Data input array, specified as a positive scalar, vector, matrix,
or multidimensional array of fixed-point or built-in data types. When
the input array contains values between 0.5 and 2, the algorithm is
most accurate. A pre- and post-normalization process is performed
on input values outside of this range. For more information on this
process, see Pre- and Post-Normalization.

The number of iterations that the CORDIC algorithm performs,
specified as a positive, integer-valued scalar. If you do not specify niters,
the algorithm uses a default value. For fixed-point inputs, the default
value of niters is u.WordLength - 1.
For floating-point inputs, the default value of niters is
52 for double precision; 23 for single precision.

Specify optional comma-separated pairs of Name,Value arguments.
Name is the argument
name and Value is the corresponding
value. Name must appear
inside single quotes (' ').
You can specify several name and value pair
arguments in any order as Name1,Value1,...,NameN,ValueN.

Boolean value that specifies whether to scale the output by
the inverse CORDIC gain factor. If you set ScaleOutput to true or 1,
the output values are multiplied by a constant, which incurs extra
computations. If you set ScaleOutput to false or 0,
the output is not scaled.

CORDIC is an acronym for COordinate Rotation
DIgital Computer. The Givens rotation-based CORDIC algorithm is one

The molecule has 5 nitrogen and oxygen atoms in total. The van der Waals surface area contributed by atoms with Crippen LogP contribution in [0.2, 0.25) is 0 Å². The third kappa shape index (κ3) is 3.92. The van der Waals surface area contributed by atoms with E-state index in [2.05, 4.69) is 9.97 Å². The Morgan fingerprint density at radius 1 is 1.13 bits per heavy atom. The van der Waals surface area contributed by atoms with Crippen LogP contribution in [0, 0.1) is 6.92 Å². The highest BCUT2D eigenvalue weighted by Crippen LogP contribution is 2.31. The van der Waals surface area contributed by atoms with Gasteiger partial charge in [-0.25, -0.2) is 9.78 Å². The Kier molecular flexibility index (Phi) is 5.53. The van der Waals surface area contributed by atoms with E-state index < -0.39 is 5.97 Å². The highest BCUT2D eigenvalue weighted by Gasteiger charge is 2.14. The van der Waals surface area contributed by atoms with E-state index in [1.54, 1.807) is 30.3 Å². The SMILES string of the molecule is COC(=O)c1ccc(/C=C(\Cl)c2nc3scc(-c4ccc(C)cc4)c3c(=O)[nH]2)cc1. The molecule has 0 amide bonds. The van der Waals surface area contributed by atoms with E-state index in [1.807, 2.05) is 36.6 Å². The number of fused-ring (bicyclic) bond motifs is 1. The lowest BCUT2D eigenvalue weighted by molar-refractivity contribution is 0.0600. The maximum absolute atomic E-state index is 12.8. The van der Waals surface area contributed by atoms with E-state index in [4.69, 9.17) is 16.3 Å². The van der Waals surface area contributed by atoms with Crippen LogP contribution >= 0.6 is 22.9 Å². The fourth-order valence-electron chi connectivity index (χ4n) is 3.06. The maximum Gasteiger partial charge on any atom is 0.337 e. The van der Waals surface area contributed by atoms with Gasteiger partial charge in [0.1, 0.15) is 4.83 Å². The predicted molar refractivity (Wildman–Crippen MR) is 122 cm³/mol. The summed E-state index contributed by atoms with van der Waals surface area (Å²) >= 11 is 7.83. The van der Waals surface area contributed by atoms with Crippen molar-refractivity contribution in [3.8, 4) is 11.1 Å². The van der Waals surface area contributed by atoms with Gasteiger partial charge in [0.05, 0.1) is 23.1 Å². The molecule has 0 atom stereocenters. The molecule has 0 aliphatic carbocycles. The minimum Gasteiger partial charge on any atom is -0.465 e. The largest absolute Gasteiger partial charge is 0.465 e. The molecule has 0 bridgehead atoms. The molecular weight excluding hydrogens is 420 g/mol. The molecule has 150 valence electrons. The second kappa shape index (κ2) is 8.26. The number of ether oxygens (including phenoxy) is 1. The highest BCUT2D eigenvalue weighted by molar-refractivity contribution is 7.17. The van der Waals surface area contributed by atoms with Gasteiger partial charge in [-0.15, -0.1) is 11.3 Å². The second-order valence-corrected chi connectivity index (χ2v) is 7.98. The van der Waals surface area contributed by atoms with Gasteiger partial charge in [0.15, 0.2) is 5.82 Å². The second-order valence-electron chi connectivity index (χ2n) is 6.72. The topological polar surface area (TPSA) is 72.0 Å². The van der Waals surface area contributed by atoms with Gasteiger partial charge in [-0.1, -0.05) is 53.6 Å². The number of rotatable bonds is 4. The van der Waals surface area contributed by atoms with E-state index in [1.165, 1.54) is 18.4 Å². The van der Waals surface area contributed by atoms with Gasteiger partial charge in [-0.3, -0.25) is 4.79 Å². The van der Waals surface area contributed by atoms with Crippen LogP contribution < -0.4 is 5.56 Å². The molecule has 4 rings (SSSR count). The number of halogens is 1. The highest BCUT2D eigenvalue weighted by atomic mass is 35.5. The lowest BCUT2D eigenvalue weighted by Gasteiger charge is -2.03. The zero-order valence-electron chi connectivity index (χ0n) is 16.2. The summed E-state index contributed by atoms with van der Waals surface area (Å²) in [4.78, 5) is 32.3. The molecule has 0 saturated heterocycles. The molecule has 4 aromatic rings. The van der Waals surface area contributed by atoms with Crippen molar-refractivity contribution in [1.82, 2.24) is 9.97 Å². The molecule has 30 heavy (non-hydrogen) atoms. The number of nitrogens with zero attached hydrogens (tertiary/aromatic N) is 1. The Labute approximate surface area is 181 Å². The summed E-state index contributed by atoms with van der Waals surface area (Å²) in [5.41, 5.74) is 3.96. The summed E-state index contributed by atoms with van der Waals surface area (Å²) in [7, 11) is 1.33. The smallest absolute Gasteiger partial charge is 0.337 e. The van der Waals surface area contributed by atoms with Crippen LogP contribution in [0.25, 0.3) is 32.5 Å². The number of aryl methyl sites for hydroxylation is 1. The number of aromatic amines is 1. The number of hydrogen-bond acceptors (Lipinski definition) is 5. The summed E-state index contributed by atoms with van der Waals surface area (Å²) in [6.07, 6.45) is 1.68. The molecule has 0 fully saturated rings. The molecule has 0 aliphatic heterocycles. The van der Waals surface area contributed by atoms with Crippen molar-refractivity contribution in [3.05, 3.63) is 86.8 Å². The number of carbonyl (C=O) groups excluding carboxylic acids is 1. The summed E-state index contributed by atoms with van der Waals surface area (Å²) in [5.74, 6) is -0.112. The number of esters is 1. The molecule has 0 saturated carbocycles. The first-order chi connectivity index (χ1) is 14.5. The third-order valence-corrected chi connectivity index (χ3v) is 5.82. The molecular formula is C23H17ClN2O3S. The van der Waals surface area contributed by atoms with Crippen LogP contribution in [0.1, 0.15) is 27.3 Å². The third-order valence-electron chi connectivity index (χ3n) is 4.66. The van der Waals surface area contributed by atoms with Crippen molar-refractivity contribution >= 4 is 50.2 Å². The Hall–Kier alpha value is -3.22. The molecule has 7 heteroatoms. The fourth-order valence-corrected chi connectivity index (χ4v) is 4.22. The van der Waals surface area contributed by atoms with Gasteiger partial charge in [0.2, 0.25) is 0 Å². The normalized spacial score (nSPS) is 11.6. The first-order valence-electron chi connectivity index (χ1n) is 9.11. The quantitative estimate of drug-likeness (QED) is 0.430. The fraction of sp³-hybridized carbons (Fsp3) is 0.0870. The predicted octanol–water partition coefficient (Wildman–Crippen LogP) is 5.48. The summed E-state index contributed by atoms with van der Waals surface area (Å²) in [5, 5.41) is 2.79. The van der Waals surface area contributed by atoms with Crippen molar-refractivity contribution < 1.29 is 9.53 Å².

of the most hardware-efficient algorithms available because it requires
only iterative shift-add operations (see References). The CORDIC algorithm
eliminates the need for explicit multipliers. Using CORDIC, you can
calculate various functions, such as sine, cosine, arc sine, arc cosine,
arc tangent, and vector magnitude. You can also use this algorithm
for divide, square root, hyperbolic, and logarithmic functions.

Increasing the number of CORDIC iterations can produce more
accurate results,
but doing so also increases the expense of the computation and adds
latency.

X is initialized to u'+.25,
and Y is initialized to u'-.25,
where u' is the normalized function input.

With repeated iterations of the CORDIC hyperbolic kernel, X approaches $${A}_{N}\sqrt{u\text{'}}$$,
where A_{N} represents the
CORDIC gain. Y approaches 0.

Pre- and Post-Normalization

For input values outside of the range of [0.5, 2) a pre- and
post-normalization process occurs. This process performs bitshifts
on the input array before passing it to the CORDIC kernel. The result
is then shifted back into the correct output range during the post-normalization
stage. For more details on this process see "Overcoming Algorithm
Input Range Limitations" in Compute Square Root Using CORDIC.

fimath Propagation Rules

CORDIC functions discard any local fimath attached
to the input.

The CORDIC functions use their own internal fimath when
performing calculations:

OverflowAction—Wrap

RoundingMethod—Floor

The output has no attached fimath.

References

[1] Volder, JE. "The CORDIC Trigonometric
Computing Technique." IRE Transactions on Electronic
Computers. Vol. EC-8, September 1959, pp. 330–334.

[2] Andraka, R. "A survey of CORDIC
algorithm for FPGA based computers." Proceedings
of the 1998 ACM/SIGDA sixth international symposium on Field programmable
gate arrays. Feb. 22–24, 1998, pp. 191–200.

[3] Walther, J.S. "A Unified Algorithm
for Elementary Functions." Hewlett-Packard Company, Palo Alto.
Spring Joint Computer Conference, 1971, pp. 379–386. (from
the collection of the Computer History Museum). www.computer.org/csdl/proceedings/afips/1971/5077/00/50770379.pdf

[4] Schelin, Charles W. "Calculator Function
Approximation." The American Mathematical Monthly.
Vol. 90, No. 5, May 1983, pp. 317–325.